Hands-on training is a great way to learn. It helps students get a better grasp of the material faster. Plus, training outside of the usual office environment provides an opportunity to really focus.

But what if a student puts off training because they don't have the time, or perhaps the desire, to make the trek to the city? Don't put off essential training because of a long commute. Try a local training center!

Looking locally for training provides many benefits along with saving time and fuel on a long drive.

• Using a local training center gives students a more efficient way to follow up. In addition to email and telephone support, a student could drop in to the local center for additional face-to-face support as they need it.
• Training in the same town where people work provides great networking opportunities – everyone in the room can be a potential business connection, not just a classmate for a day or two.
• Local training centers are more likely to have a better variety of classes and offer them more frequently than nationally run centers. Sometimes it can be as easy as asking the training coordinator if there are more classes available then what is currently shown on the schedule.

Are you looking for a class on a national product or brand, but can't find it in your neighborhood? Ask for it! Big companies want their customers to get the training and information they need to continue to use their products. If they get a request from a specific area, they are likely come to the area to fill the need. If you have a training center in your community, ask them for the program you are looking for. Many times they have the resources to provide the class; they just need students to fill it.

  991 Hits
991 Hits

Feed Your Mind

One of the things I feel very fortunate about is that I was introduced to technology at a young age and at a depth that both interested me and challenged me in ways I didn't know something could. I attended a computer summer camp at UC Santa Cruz leading into my Freshman year in high school and had the opportunity to take two years of programming classes (in the BASIC and Pascal languages) in my Junior and Senior years. This was between 1982 and 1985.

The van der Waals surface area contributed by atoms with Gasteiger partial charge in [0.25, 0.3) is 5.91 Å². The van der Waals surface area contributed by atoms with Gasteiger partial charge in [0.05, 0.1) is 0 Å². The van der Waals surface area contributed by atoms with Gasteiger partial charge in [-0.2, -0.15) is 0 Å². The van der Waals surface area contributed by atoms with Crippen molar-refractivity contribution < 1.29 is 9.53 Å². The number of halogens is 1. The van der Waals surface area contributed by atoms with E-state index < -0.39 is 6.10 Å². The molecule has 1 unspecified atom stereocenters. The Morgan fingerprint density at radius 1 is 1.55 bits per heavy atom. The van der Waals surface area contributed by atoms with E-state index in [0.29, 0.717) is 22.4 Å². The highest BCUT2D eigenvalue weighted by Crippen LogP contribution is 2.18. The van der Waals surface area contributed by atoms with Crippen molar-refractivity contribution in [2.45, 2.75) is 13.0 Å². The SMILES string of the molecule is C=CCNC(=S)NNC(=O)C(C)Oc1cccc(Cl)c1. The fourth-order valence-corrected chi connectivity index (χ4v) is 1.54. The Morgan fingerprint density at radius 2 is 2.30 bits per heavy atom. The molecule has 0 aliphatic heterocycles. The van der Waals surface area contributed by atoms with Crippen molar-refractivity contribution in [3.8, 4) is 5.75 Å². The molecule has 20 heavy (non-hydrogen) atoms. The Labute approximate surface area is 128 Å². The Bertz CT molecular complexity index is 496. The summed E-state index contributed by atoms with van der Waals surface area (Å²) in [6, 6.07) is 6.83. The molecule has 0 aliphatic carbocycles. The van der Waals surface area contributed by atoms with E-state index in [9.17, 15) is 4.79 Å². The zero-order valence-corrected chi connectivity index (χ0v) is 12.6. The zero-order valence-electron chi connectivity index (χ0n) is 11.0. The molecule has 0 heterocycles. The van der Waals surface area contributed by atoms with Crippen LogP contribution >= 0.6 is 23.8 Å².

Continue reading
  1215 Hits
1215 Hits

Password Protection – a Necessary Evil

Everyone uses passwords to access all sorts of information on their computer, online, at the bank machine, and many other places. One of the most common complaints we hear is that people have to remember too many passwords and as a result they tend to use the same one for everything. To make things worse, that password is often not a very strong one, leaving them vulnerable to loss of data, identity theft, and hijacked online accounts.

Continue reading
  1040 Hits
1040 Hits

Are Your Passwords Secure?

This spring we learned about the Heartbleed bug and that in light of the bug, reminded that we should change our passwords. All of them. Immediately, if not sooner.

Changing a password can be overwhelming because we all want to make sure it is something we can remember. Changing *all* of our passwords is even more daunting.

You may have created a system to help you remember them, or even used the same password with a different number or character on the end for each site. Even without the Heartbleed bug, creating passwords like that is not secure.

Here are some tips to help you create strong passwords:

• Make sure your password is more than 8 characters. The longer your password is, the harder it is to crack.
• Do not use your name or user name as your password.
• Include upper case and lower case letters.
• Include at least one number, but shy away from the obvious 0 for the letter o replacement. Hackers are on to that.
• Include a special character like ~!@#$%^&*, etc.
• Do not use words that can be found in the dictionary.
• Use unusual capitalization.

Once you've created new passwords using these guidelines, how do you remember them? A mnemonic phrase can be a huge help. We learned a lot of them in elementary school. For example: My Very Educated Mother Just Said Uh-oh No Pluto. This is a modern variation of the phrase that many of us learned in school to help us memorize the names and order of the planets in our solar system. Creating a little rhyme or story like this can help you to remember each of your passwords.

If you'd rather not recite something every time you are logging into a website or service, another way to keep track of your passwords is to use a service like LastPass. These types of services create a "vault" to store your passwords. As you change or update passwords the service keeps a record of them, which will help to ensure that you do not fall into a rut of using Pa$$word1 and then changing it to Pa$$word2 a few months later.